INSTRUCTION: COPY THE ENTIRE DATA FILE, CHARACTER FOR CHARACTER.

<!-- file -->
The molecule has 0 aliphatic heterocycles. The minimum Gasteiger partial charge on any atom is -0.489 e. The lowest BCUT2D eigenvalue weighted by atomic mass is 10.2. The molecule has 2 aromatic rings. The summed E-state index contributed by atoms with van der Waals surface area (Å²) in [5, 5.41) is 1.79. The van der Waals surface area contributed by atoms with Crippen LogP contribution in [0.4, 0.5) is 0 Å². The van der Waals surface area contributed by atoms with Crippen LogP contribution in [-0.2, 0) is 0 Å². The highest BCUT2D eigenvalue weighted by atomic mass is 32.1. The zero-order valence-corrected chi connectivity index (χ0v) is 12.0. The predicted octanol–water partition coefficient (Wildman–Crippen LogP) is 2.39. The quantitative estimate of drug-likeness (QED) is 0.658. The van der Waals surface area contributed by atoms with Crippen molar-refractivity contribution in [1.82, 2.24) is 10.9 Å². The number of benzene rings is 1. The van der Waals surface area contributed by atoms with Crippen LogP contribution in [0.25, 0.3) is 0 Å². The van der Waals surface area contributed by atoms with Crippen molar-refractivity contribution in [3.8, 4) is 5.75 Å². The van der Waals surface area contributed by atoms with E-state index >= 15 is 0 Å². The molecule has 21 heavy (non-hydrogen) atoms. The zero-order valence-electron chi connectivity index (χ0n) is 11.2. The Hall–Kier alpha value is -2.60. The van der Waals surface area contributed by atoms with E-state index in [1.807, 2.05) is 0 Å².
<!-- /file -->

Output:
The molecule has 0 aliphatic heterocycles. The minimum Gasteiger partial charge on any atom is -0.489 e. The lowest BCUT2D eigenvalue weighted by atomic mass is 10.2. The molecule has 2 aromatic rings. The summed E-state index contributed by atoms with van der Waals surface area (Å²) in [5, 5.41) is 1.79. The van der Waals surface area contributed by atoms with Crippen LogP contribution in [0.4, 0.5) is 0 Å². The van der Waals surface area contributed by atoms with Crippen LogP contribution in [-0.2, 0) is 0 Å². The highest BCUT2D eigenvalue weighted by atomic mass is 32.1. The zero-order valence-corrected chi connectivity index (χ0v) is 12.0. The predicted octanol–water partition coefficient (Wildman–Crippen LogP) is 2.39. The quantitative estimate of drug-likeness (QED) is 0.658. The van der Waals surface area contributed by atoms with Crippen molar-refractivity contribution in [1.82, 2.24) is 10.9 Å². The number of benzene rings is 1. The van der Waals surface area contributed by atoms with Crippen LogP contribution in [0.25, 0.3) is 0 Å². The van der Waals surface area contributed by atoms with Crippen molar-refractivity contribution in [3.8, 4) is 5.75 Å². The van der Waals surface area contributed by atoms with E-state index >= 15 is 0 Å². The molecule has 21 heavy (non-hydrogen) atoms. The zero-order valence-electron chi connectivity index (χ0n) is 11.2. The Hall–Kier alpha value is -2.60. The van der Waals surface area contributed by atoms with E-state index in [1.807, 2.05) is 0 Å².